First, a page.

develop better rapport with the patient by demonstrating a greater personal interest in the patient’s well being. The requirements of an informed consent vary from state to state. Initially, informed consent was to inform patients that bodily harm or death may result from ‘a procedure.
It did not require discussion of minor, unlikely complications that seldom occur and infrequently result in ill effects. However, some states have currently adopted the concept of “material risk,” which requires dentists
to discuss all aspects material to the patient’s decision to undergo treatment! even if it is not customary in the profession to provide such information. A risk is material when a reasonable person is likely to attach significance to it in assessing whether to have the proposed therapy.
In many states dentists have a duty to obtain the’ patient’s consent; they cannot delegate the entire responsibility, Although staff can present the consent form, the dentist should review treatment recommendations,
options, and the risk, and benefits of each option;the dentist ~ust also be available to answer questions. Although not required by the standard of care in many states, it is advisable to get the patient’s written consent
for invasive dental procedures. Parents or guardians must sign for minors. Legal guardians must sign for individuals with mental or similar incapacities. Incertain regions of the country, it is helpful to have consent
forms written in other languages or have multilingual staff members available. Informed consent consists of three phases: (1) discussion,(2) written consent, and (3) documentation in the patient’s chart. When obtaining informed consent, clinician should conduct a frank discussion and provide information about seven areas: (1) specific problem, (2) proposed  treatment, (3) anticipated or common side effects, (4) possible complications and approximate frequency of occurrence, (5) anesthesia, (6) treatment alternatives, and (7) uncertainties about final outcome,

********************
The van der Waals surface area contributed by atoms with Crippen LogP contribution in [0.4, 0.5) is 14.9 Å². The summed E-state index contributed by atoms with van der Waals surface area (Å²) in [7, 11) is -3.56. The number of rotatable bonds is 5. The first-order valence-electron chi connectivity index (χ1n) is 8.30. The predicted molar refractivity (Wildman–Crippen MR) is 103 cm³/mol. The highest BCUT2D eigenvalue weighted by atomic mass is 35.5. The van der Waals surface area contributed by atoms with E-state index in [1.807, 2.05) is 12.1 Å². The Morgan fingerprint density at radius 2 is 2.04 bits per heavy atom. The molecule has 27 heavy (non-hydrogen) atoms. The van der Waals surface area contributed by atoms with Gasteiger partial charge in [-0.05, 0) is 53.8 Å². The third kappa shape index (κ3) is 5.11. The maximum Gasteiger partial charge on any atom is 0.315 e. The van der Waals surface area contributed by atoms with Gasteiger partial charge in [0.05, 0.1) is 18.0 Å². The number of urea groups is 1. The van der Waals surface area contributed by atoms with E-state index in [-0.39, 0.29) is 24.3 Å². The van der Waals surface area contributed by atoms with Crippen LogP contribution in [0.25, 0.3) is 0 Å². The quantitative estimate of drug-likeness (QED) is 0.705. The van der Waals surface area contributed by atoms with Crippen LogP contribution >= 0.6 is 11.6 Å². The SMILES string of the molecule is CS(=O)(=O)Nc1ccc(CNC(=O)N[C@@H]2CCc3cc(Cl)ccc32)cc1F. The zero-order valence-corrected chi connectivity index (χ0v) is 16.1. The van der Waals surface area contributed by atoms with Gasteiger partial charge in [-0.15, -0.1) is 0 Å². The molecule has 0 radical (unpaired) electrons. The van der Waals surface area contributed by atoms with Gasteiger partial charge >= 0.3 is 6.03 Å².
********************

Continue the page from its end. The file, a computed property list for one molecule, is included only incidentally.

induding a statement that the treatment has no absolute guarantees.
This information must be presented so that the patient has no difficulty understanding it. A variety of video presentations are available describing dental and surgical procedures and the associated risks and benefits. These
can be used as part of the informed consent process but should not replace direct discussions between the dentist and patient. At the conclusion of the presentation, the patient should be given an opportunity to ask any additional questions. After these presentations or discussions, the patient
should sign a written informed consent. The written consent should summarize in easily understandable terms the items presented. Some states presume that if the information is not on the form, it was not discussed. It
should also be documented that the patient can read and speak English; if not, the presentation and written  sent should be given in the patient’s language. To ensure that the patient understands each specific paragraph of
the consent form, the dentist should consider having the patient initial each, paragraph on the form. An example of an informed consent document
appears’ in Appendix V. At the conclusion of the discussion, the patient, dentist, and at least one witness should sign the informed consent document. In the case of a minor; both the ‘patient and the parent or legal